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Yoruba Naming Ceremony

There is an inestimable axiom that a child tends to live out the meaning of his name, thus, this apparently underscores the dignity placed on and justified the emergence of christening rite. Naming ceremony in Yoruba land is very distinct and done with utmost care.

It is natural for Yoruba families and relatives to expect to see a protruding tummy on the wife some months after she and the husband have done their Yoruba traditional and the white wedding. And if that is not the case, families will start asking questions; they want to know what you are waiting that you have not taken in.

To start with, I want to let us know that the birth of a child in the Yoruba brings about very great joy and celebrations to the parents, relations and community. The mother of the baby receives very many special gifts from everyone; near and far. On the naming day which is on the seventh, eighth or ninth day as the case may be, the oldest in the family will be the anchore of the programme. He showers lot of accolades and prayers on the baby making use of some emblems.

yoruba naming ceremony

Symbolic Items used at Yoruba naming ceremony

Now, the common emblems that are used include; Honey- (it signifies sweetness in the life of the baby), Sugar cane, Alligator pepper, Palm oil, Bitter kola, Salt, Liquor etc. Each emblems is used to bless the life of the baby. Without shadow of doubt, naming ceremony is one of the best and intriguing function to attend in Yoruba land. Why? Because you will learn new adages that pertain to child, enjoy yourself to the fullest with local and yummy delicacies and other captivating event that ensue thereafter.

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Male and female naming dates and religious influence

Another very important aspect of Yoruba naming ceremony is the differences in days for naming and why. It’s in the customs to name females on the seventh day and males on the ninth day. Some also practiced “ifalomo”(naming their babies on the sixth day). But the influence of Islam brought about the naming of babies on the eighth day. Now, for the twins, if they are same-sex, they are named on the seventh day or ninth day as the case may be. These are all subject to traditions and beliefs.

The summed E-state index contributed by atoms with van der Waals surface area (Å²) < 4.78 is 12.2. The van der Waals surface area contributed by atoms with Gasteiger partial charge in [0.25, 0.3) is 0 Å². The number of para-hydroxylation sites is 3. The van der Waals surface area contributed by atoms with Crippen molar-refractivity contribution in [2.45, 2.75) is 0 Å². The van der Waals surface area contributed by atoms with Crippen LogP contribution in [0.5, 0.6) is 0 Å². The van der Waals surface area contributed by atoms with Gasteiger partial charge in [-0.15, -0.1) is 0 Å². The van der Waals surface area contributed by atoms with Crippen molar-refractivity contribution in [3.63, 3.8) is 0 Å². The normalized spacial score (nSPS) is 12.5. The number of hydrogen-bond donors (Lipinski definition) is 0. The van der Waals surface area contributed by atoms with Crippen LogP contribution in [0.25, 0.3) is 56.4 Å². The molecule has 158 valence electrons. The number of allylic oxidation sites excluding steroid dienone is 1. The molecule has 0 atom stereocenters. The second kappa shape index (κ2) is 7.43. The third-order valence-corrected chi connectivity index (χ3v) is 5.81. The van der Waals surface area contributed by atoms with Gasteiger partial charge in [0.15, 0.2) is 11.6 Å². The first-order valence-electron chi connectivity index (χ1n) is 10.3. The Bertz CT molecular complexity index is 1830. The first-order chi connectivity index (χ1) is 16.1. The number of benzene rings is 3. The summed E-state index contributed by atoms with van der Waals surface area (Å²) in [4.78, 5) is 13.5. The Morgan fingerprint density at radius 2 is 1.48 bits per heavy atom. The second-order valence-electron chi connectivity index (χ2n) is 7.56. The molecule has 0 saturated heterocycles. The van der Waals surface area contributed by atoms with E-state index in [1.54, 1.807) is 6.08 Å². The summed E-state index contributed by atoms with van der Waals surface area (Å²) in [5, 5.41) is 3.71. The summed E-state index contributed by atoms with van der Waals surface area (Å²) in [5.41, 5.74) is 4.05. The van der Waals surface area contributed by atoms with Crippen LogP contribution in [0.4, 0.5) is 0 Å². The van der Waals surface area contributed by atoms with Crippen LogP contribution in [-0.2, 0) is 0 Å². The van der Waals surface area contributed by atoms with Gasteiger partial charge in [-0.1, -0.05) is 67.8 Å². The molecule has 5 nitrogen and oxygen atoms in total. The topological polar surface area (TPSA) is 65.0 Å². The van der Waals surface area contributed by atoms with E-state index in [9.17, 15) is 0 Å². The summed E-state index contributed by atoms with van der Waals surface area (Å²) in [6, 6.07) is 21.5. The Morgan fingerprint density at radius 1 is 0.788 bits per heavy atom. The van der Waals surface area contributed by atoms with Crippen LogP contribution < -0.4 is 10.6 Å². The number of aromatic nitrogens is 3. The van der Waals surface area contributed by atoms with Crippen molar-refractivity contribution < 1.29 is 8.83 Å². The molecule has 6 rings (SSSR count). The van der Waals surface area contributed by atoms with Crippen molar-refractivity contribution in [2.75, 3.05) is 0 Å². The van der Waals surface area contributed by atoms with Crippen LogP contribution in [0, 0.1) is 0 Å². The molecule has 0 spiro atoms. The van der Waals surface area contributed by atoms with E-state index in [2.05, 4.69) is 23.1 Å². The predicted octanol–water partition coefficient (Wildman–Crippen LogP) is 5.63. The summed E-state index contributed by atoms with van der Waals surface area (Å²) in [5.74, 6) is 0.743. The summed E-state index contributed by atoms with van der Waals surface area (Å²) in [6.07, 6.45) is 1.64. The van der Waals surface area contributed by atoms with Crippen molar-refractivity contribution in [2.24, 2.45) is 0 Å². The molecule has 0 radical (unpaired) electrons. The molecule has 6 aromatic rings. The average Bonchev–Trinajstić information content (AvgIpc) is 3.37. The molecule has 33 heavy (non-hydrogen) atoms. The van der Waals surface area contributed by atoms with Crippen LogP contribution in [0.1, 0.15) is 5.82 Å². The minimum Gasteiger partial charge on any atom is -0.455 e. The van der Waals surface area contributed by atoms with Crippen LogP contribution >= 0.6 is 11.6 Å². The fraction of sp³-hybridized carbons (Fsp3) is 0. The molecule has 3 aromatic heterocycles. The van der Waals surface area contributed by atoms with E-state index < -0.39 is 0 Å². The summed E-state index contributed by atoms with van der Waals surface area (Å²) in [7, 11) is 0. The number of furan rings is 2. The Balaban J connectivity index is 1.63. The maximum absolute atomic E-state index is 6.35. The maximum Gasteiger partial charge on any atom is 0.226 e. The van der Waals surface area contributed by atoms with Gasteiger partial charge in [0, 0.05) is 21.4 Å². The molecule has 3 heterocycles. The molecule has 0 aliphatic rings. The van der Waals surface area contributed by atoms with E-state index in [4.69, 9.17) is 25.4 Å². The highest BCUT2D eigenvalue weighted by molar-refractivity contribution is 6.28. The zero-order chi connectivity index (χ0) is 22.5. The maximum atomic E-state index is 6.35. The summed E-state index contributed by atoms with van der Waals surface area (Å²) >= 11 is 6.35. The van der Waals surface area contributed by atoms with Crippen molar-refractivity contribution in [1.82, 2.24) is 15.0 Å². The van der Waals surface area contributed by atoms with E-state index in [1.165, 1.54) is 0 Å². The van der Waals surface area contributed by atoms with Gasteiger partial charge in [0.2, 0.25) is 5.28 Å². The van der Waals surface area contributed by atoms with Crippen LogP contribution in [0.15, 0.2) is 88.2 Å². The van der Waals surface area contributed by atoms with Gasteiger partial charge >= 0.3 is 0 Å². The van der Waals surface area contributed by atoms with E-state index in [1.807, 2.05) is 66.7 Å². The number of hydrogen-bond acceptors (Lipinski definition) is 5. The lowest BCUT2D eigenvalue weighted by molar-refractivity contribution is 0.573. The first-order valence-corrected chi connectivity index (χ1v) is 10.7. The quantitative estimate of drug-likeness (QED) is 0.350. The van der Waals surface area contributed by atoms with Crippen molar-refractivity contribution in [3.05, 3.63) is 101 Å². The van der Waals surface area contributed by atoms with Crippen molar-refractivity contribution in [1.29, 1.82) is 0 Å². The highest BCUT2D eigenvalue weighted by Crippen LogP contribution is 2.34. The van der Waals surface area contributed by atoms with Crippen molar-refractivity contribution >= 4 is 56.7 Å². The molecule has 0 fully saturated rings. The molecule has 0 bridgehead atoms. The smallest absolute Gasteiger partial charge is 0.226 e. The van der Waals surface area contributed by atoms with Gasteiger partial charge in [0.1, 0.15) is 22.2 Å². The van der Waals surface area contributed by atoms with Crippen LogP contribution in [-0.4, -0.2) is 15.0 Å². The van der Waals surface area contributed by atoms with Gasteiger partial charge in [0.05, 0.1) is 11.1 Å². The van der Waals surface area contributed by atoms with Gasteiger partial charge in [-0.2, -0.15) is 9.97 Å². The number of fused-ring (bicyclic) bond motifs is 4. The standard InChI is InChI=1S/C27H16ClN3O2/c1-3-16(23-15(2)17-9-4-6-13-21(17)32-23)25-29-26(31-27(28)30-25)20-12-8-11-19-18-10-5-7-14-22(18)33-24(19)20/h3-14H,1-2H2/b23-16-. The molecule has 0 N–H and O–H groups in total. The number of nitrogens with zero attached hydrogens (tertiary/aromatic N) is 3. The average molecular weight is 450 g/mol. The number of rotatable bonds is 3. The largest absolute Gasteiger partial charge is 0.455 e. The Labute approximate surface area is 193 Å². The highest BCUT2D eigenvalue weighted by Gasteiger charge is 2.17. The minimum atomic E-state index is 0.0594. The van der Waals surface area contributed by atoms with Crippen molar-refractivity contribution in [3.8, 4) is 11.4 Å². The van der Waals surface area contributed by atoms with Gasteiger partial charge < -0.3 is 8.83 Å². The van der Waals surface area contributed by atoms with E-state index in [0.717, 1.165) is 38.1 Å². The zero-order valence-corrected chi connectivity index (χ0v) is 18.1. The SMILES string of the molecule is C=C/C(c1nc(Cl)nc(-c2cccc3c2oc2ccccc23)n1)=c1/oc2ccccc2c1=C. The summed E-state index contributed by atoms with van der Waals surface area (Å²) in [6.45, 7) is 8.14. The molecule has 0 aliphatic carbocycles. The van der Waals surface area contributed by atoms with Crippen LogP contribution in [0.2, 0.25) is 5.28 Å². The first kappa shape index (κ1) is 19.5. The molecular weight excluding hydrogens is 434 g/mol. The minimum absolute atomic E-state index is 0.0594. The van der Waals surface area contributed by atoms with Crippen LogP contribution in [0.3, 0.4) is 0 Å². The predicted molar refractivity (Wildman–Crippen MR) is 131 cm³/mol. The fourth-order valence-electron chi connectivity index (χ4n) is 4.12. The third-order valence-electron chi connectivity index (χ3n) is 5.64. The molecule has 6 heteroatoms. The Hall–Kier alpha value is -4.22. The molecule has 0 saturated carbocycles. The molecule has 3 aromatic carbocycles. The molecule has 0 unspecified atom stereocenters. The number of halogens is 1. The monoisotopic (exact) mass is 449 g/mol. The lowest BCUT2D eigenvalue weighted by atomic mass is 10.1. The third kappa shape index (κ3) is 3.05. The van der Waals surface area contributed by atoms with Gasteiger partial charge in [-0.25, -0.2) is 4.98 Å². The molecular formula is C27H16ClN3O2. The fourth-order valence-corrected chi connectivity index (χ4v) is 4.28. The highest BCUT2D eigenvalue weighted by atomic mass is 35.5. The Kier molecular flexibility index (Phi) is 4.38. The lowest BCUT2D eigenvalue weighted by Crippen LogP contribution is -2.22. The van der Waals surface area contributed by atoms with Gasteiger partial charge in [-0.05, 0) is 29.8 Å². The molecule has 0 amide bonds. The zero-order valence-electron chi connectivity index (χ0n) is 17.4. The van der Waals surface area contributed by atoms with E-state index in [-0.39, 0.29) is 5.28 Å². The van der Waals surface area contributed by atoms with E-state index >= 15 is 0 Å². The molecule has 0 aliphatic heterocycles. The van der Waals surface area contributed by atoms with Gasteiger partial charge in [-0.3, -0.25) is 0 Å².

Yoruba names and their meanings

Lastly, let us consider different names with their meanings. Set of twins are referred to as Ibeji. The first to come out is Taiwo (taster of the world) and then, Kehinde (late arrival). The immediate child born after the set of twins is called Idowu and the one after is Alaba (male) and Idogbe (female).

We also have children with special features and natural names. We have names like Ige (someone born with legs coming out first), Aina (female) and Ojo (male) ( someone born with the umbilical cord around his/her neck), Ilori (someone born with the mother having no prior menstruation), Ajayi ( someone facing downwards at birth), Abiodun (someone born on festival period), Abiona (someone born on a journey), Abosede ( someone born on a holy day), Babatunde ( a male born during the period the grandfather was later), the list is endless.

We can now see how wary Yoruba people are with names and the meanings. Everybody has a name with deep and insightful meaning.

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In conclusion, child’s naming importance is depicted by way of several rites and carefulness exhibited in the naming rites and in what name(s) a child is being given. Significantly, every Yoruba born child goes everywhere thriving and succeeding inspiring rivalry because they have the names that make way for them.

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